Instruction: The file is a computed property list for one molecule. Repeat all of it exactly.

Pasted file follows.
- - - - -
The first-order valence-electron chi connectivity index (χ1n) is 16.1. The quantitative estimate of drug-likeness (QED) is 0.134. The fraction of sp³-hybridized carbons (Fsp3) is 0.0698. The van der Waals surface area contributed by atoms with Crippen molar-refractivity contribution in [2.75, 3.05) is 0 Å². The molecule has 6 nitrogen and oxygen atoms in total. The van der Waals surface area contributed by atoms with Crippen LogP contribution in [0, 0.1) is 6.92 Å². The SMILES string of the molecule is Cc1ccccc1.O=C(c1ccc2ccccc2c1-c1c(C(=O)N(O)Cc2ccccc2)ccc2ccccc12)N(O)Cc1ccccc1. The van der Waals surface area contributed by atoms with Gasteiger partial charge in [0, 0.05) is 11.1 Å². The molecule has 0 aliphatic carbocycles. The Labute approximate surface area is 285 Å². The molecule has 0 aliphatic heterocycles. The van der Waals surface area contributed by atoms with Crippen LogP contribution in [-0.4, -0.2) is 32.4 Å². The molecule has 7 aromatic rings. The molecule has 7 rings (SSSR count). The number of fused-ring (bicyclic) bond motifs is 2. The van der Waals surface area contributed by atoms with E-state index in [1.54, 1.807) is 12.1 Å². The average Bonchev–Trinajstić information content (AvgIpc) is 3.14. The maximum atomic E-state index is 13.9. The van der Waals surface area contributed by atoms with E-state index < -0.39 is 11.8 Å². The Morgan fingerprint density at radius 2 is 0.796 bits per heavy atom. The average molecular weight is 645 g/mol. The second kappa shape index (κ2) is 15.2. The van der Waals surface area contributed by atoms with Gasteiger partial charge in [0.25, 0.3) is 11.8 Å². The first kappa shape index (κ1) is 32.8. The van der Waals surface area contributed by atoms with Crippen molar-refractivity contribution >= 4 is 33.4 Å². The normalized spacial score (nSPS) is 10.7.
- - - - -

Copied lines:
The first-order valence-electron chi connectivity index (χ1n) is 16.1. The quantitative estimate of drug-likeness (QED) is 0.134. The fraction of sp³-hybridized carbons (Fsp3) is 0.0698. The van der Waals surface area contributed by atoms with Crippen molar-refractivity contribution in [2.75, 3.05) is 0 Å². The molecule has 6 nitrogen and oxygen atoms in total. The van der Waals surface area contributed by atoms with Crippen LogP contribution in [0, 0.1) is 6.92 Å². The SMILES string of the molecule is Cc1ccccc1.O=C(c1ccc2ccccc2c1-c1c(C(=O)N(O)Cc2ccccc2)ccc2ccccc12)N(O)Cc1ccccc1. The van der Waals surface area contributed by atoms with Gasteiger partial charge in [0, 0.05) is 11.1 Å². The molecule has 0 aliphatic carbocycles. The Labute approximate surface area is 285 Å². The molecule has 0 aliphatic heterocycles. The van der Waals surface area contributed by atoms with Crippen LogP contribution in [-0.4, -0.2) is 32.4 Å². The molecule has 7 aromatic rings. The molecule has 7 rings (SSSR count). The number of fused-ring (bicyclic) bond motifs is 2. The van der Waals surface area contributed by atoms with E-state index in [1.54, 1.807) is 12.1 Å². The average Bonchev–Trinajstić information content (AvgIpc) is 3.14. The maximum atomic E-state index is 13.9. The van der Waals surface area contributed by atoms with E-state index < -0.39 is 11.8 Å². The Morgan fingerprint density at radius 2 is 0.796 bits per heavy atom. The average molecular weight is 645 g/mol. The second kappa shape index (κ2) is 15.2. The van der Waals surface area contributed by atoms with Gasteiger partial charge in [0.25, 0.3) is 11.8 Å². The first kappa shape index (κ1) is 32.8. The van der Waals surface area contributed by atoms with Crippen molar-refractivity contribution >= 4 is 33.4 Å². The normalized spacial score (nSPS) is 10.7.